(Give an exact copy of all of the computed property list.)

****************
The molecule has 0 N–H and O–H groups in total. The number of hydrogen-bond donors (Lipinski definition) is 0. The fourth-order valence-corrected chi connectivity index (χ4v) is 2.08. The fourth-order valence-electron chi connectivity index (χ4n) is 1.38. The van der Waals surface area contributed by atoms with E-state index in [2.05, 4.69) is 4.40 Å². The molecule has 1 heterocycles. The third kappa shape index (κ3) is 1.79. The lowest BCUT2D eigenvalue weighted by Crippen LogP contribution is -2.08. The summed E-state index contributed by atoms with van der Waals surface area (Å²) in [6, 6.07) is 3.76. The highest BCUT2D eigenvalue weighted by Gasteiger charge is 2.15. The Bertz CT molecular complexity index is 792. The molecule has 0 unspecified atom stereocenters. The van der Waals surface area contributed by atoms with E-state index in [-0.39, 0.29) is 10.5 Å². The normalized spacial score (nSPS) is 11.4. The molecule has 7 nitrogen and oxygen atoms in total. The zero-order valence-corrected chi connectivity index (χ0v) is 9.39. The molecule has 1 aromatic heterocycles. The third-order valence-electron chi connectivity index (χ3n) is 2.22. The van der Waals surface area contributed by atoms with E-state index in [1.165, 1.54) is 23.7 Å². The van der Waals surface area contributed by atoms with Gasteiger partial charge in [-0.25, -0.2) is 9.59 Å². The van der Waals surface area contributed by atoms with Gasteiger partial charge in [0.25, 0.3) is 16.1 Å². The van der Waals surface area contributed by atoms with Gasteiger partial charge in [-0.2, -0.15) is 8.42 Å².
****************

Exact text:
The molecule has 0 N–H and O–H groups in total. The number of hydrogen-bond donors (Lipinski definition) is 0. The fourth-order valence-corrected chi connectivity index (χ4v) is 2.08. The fourth-order valence-electron chi connectivity index (χ4n) is 1.38. The van der Waals surface area contributed by atoms with E-state index in [2.05, 4.69) is 4.40 Å². The molecule has 1 heterocycles. The third kappa shape index (κ3) is 1.79. The lowest BCUT2D eigenvalue weighted by Crippen LogP contribution is -2.08. The summed E-state index contributed by atoms with van der Waals surface area (Å²) in [6, 6.07) is 3.76. The highest BCUT2D eigenvalue weighted by Gasteiger charge is 2.15. The Bertz CT molecular complexity index is 792. The molecule has 0 unspecified atom stereocenters. The van der Waals surface area contributed by atoms with E-state index in [-0.39, 0.29) is 10.5 Å². The normalized spacial score (nSPS) is 11.4. The molecule has 7 nitrogen and oxygen atoms in total. The zero-order valence-corrected chi connectivity index (χ0v) is 9.39. The molecule has 1 aromatic heterocycles. The third-order valence-electron chi connectivity index (χ3n) is 2.22. The van der Waals surface area contributed by atoms with E-state index in [1.165, 1.54) is 23.7 Å². The van der Waals surface area contributed by atoms with Gasteiger partial charge in [-0.25, -0.2) is 9.59 Å². The van der Waals surface area contributed by atoms with Gasteiger partial charge in [0.25, 0.3) is 16.1 Å². The van der Waals surface area contributed by atoms with Gasteiger partial charge in [-0.2, -0.15) is 8.42 Å².